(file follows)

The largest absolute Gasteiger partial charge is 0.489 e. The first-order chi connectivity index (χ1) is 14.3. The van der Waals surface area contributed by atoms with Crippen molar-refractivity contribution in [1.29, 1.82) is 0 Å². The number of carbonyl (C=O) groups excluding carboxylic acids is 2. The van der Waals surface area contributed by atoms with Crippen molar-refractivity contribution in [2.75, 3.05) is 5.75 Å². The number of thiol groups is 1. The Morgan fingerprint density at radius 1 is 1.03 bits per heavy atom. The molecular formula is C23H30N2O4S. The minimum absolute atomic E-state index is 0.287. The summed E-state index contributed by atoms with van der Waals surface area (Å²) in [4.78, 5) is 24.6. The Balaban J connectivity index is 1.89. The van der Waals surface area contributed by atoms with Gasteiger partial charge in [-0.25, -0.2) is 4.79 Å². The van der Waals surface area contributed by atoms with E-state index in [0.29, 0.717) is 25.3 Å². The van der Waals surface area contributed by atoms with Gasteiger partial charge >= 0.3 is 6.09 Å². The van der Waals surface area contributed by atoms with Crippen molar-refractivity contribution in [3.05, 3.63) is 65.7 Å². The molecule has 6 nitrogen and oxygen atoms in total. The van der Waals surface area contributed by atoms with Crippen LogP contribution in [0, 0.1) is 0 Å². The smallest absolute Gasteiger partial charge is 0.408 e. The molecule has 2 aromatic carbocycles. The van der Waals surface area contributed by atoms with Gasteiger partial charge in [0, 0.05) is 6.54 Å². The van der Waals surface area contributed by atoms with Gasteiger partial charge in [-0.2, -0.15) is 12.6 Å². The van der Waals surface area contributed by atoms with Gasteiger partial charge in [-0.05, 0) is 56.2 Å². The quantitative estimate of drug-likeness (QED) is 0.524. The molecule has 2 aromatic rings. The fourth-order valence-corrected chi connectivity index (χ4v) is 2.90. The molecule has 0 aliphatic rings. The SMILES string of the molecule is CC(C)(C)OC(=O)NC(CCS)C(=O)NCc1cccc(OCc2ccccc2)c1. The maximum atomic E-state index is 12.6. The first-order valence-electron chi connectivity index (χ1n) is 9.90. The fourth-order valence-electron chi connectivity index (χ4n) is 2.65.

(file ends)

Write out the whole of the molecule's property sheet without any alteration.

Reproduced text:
The largest absolute Gasteiger partial charge is 0.489 e. The first-order chi connectivity index (χ1) is 14.3. The van der Waals surface area contributed by atoms with Crippen molar-refractivity contribution in [1.29, 1.82) is 0 Å². The number of carbonyl (C=O) groups excluding carboxylic acids is 2. The van der Waals surface area contributed by atoms with Crippen molar-refractivity contribution in [2.75, 3.05) is 5.75 Å². The number of thiol groups is 1. The Morgan fingerprint density at radius 1 is 1.03 bits per heavy atom. The molecular formula is C23H30N2O4S. The minimum absolute atomic E-state index is 0.287. The summed E-state index contributed by atoms with van der Waals surface area (Å²) in [4.78, 5) is 24.6. The Balaban J connectivity index is 1.89. The van der Waals surface area contributed by atoms with Gasteiger partial charge in [-0.25, -0.2) is 4.79 Å². The van der Waals surface area contributed by atoms with E-state index in [0.29, 0.717) is 25.3 Å². The van der Waals surface area contributed by atoms with Gasteiger partial charge >= 0.3 is 6.09 Å². The van der Waals surface area contributed by atoms with Crippen molar-refractivity contribution in [3.05, 3.63) is 65.7 Å². The molecule has 6 nitrogen and oxygen atoms in total. The van der Waals surface area contributed by atoms with Crippen LogP contribution in [0, 0.1) is 0 Å². The smallest absolute Gasteiger partial charge is 0.408 e. The molecule has 2 aromatic carbocycles. The van der Waals surface area contributed by atoms with Gasteiger partial charge in [0, 0.05) is 6.54 Å². The van der Waals surface area contributed by atoms with Gasteiger partial charge in [-0.2, -0.15) is 12.6 Å². The van der Waals surface area contributed by atoms with Gasteiger partial charge in [-0.05, 0) is 56.2 Å². The quantitative estimate of drug-likeness (QED) is 0.524. The molecule has 2 aromatic rings. The fourth-order valence-corrected chi connectivity index (χ4v) is 2.90. The molecule has 0 aliphatic rings. The SMILES string of the molecule is CC(C)(C)OC(=O)NC(CCS)C(=O)NCc1cccc(OCc2ccccc2)c1. The maximum atomic E-state index is 12.6. The first-order valence-electron chi connectivity index (χ1n) is 9.90. The fourth-order valence-electron chi connectivity index (χ4n) is 2.65.